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Vibration isolation is one of the methods by which engineers combat the problem of harmonic resonance. It is the purpose of this lab to investigate how the resultant force of vibrations acting in a mechanical device may vary

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Introduction

Dynamics & Control Vibration Isolation William Annal Reg: 200334440 Contents Introduction 3 Theory 3 Experimental Work: 5 Procedure 5 Measurements 5 Calculations 6 Results 6 Discussions & Conclusions 7 Appendices A 9 B 10 Introduction Vibration isolation is one of the methods by which engineers combat the problem of harmonic resonance. It is the purpose of this lab to investigate how the resultant force of vibrations acting in a mechanical device may vary according to the frequency of oscillation that the device is subjected to, and how this relates to the natural frequency of the device. Theory Harmonic Resonance is the condition under which a mechanical device or structure is subjected to vibratory oscillations, the frequency of which, match the natural frequency of the device or structure. Under such conditions extreme amplitudes of vibration may be achieved and in some circumstances the structure may literally be shaken or shake itself to pieces. Vibrations of relevance are categorised into three main types; Free or natural vibrations, forced vibrations and self-excited vibrations. Free or natural vibrations are a result of random disturbances and remain until they are damped by either the systems own internal or other friction forces. These vibrations depend on the systems own balance between elastic and inertial forces which act during the oscillation.

Middle

Fig.3 As the shaft of the motor rotated the out-of-balance weights gave rise to a vibratory force that caused the test rig to oscillate. The vertical oscillations were measure by a transducer which was connected to the test rig. The transducer detected the vertical displacement by producing a voltage which was displayed on an oscilloscope. Measurements: Firstly, the voltage displacement transducer was calibrated using a slip gauge between the stylus of the displacement transducer and the base plate. The voltage change was observed on the oscilloscope on removal of the slip ring. This allowed a range of calculations to be undertaken using the output electrical signal properties. For a range of rotational speeds above and below resonance, the amplitudes of vibration were calculated. The rotational speeds were worked out using the sinusoidal oscilloscope trace as the time base settings were known. There measurements and calculated results were entered into the table available in appendix A. Also performed was a 'bump' or transient test. In this method the free or natural vibrations are measured by recording the 'transient' after striking the test rig. From the initial regular frequency of the transient, the natural frequency can be easily calculated. A wave form that was similar to the wave picture to the right, Fig 4 was observed on the oscilloscope.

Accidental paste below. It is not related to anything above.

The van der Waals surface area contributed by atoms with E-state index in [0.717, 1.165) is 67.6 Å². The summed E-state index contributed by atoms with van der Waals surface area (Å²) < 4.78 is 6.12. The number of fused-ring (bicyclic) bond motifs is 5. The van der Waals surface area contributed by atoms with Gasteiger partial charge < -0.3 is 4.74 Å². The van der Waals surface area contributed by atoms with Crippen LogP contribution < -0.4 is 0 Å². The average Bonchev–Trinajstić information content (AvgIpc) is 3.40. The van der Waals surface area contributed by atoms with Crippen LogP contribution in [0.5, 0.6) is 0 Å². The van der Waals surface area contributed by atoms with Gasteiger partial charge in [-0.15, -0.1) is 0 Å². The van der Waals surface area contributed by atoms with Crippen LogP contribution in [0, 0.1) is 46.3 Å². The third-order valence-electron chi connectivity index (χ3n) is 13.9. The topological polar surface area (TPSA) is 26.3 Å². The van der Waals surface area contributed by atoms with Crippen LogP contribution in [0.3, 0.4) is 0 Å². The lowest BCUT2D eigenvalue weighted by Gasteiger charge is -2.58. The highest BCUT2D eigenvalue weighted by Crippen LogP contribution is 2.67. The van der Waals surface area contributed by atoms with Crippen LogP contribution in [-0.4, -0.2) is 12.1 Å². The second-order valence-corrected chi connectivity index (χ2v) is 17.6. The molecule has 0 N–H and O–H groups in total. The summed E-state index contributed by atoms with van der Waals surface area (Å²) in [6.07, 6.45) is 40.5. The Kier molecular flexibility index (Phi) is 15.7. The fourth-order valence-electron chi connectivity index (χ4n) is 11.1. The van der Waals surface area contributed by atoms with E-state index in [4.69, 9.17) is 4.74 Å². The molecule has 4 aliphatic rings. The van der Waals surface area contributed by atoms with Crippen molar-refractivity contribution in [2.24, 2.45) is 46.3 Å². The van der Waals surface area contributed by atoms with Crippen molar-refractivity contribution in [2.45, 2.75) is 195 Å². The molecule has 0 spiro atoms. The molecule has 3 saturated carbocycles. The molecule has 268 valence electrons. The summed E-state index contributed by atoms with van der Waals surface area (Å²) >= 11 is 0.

Conclusion

In general, stiff light systems have high natural frequencies whereas soft heavy systems have low natural frequencies. To change the natural frequency of the system you can add or subtract weight or you can stiffen or soften the structure. Excitation Response ? P =mr?^2 (N) 2*x FF=kx ? of Periods Scope Screen q*T (cm) Time Base (s/cm) Period T (s) Frequency 1/T (Hz) angular Velocity 2?/T (1/s) Scope Screen (cm) Scope Gain (V/cm) Volts Trans. Calib. (mm/V) mm Total Stiffness (N/mm) FF (N) 9 8.8 0.20 0.1956 5.114 32.130 5.317 3.8 0.1 0.38 1.85 0.703 22.9 8.05 13 9.6 0.20 0.1477 6.771 42.542 9.321 3.0 0.5 1.50 1.85 2.775 22.9 31.77 15 9.6 0.20 0.1280 7.813 49.087 12.409 5.4 1.0 5.40 1.85 9.99 22.9 114.39 12 9.8 0.10 0.0817 12.245 76.937 30.484 1.6 0.5 0.80 1.85 1.48 22.9 16.95 15 9.2 0.10 0.0613 16.304 102.443 54.047 3.0 0.2 0.60 1.85 1.11 22.9 12.71 20 9.7 0.10 0.0485 20.619 129.550 86.434 2.6 0.2 0.52 1.85 0.962 22.9 11.01 10 8.7 0.05 0.0435 22.989 144.441 107.446 2.5 0.2 0.50 1.85 0.925 22.9 10.59 11 8.7 0.05 0.0395 25.287 158.885 130.009 2.4 0.2 0.48 1.85 0.888 22.9 10.17 13 9.2 0.05 0.0354 28.261 177.568 162.382 2.3 0.2 0.46 1.85 0.851 22.9 9.74 14 9.4 0.05 0.0336 29.787 187.159 180.396 2.2 0.2 0.44 1.85 0.8066 22.9 9.24 Appendices ?? ?? ?? ?? 1

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